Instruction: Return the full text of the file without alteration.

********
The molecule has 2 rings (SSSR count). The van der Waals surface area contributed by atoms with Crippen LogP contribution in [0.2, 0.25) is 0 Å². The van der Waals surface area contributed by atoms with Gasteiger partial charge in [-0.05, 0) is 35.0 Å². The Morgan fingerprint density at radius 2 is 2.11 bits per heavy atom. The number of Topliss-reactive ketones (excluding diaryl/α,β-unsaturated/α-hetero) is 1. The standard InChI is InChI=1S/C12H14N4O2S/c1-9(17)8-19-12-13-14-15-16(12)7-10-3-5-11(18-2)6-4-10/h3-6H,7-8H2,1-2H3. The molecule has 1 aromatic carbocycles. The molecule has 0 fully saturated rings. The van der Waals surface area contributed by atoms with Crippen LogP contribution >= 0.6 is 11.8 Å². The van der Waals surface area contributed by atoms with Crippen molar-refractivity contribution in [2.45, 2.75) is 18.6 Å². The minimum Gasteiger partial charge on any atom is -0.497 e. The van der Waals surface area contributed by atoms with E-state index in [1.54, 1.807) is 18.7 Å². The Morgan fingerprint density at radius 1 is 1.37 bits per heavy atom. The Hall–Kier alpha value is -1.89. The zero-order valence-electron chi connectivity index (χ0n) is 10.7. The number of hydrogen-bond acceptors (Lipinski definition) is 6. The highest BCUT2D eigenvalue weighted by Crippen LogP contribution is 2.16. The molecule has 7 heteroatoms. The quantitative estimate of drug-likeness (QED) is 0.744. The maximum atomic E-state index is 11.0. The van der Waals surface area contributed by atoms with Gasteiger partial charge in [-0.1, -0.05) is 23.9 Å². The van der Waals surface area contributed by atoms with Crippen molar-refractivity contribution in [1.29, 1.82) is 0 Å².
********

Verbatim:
The molecule has 2 rings (SSSR count). The van der Waals surface area contributed by atoms with Crippen LogP contribution in [0.2, 0.25) is 0 Å². The van der Waals surface area contributed by atoms with Gasteiger partial charge in [-0.05, 0) is 35.0 Å². The Morgan fingerprint density at radius 2 is 2.11 bits per heavy atom. The number of Topliss-reactive ketones (excluding diaryl/α,β-unsaturated/α-hetero) is 1. The standard InChI is InChI=1S/C12H14N4O2S/c1-9(17)8-19-12-13-14-15-16(12)7-10-3-5-11(18-2)6-4-10/h3-6H,7-8H2,1-2H3. The molecule has 1 aromatic carbocycles. The molecule has 0 fully saturated rings. The van der Waals surface area contributed by atoms with Crippen LogP contribution >= 0.6 is 11.8 Å². The van der Waals surface area contributed by atoms with Crippen molar-refractivity contribution in [2.45, 2.75) is 18.6 Å². The minimum Gasteiger partial charge on any atom is -0.497 e. The van der Waals surface area contributed by atoms with E-state index in [1.54, 1.807) is 18.7 Å². The Morgan fingerprint density at radius 1 is 1.37 bits per heavy atom. The Hall–Kier alpha value is -1.89. The zero-order valence-electron chi connectivity index (χ0n) is 10.7. The number of hydrogen-bond acceptors (Lipinski definition) is 6. The highest BCUT2D eigenvalue weighted by Crippen LogP contribution is 2.16. The molecule has 7 heteroatoms. The quantitative estimate of drug-likeness (QED) is 0.744. The maximum atomic E-state index is 11.0. The van der Waals surface area contributed by atoms with Gasteiger partial charge in [-0.1, -0.05) is 23.9 Å². The van der Waals surface area contributed by atoms with Crippen molar-refractivity contribution in [1.29, 1.82) is 0 Å².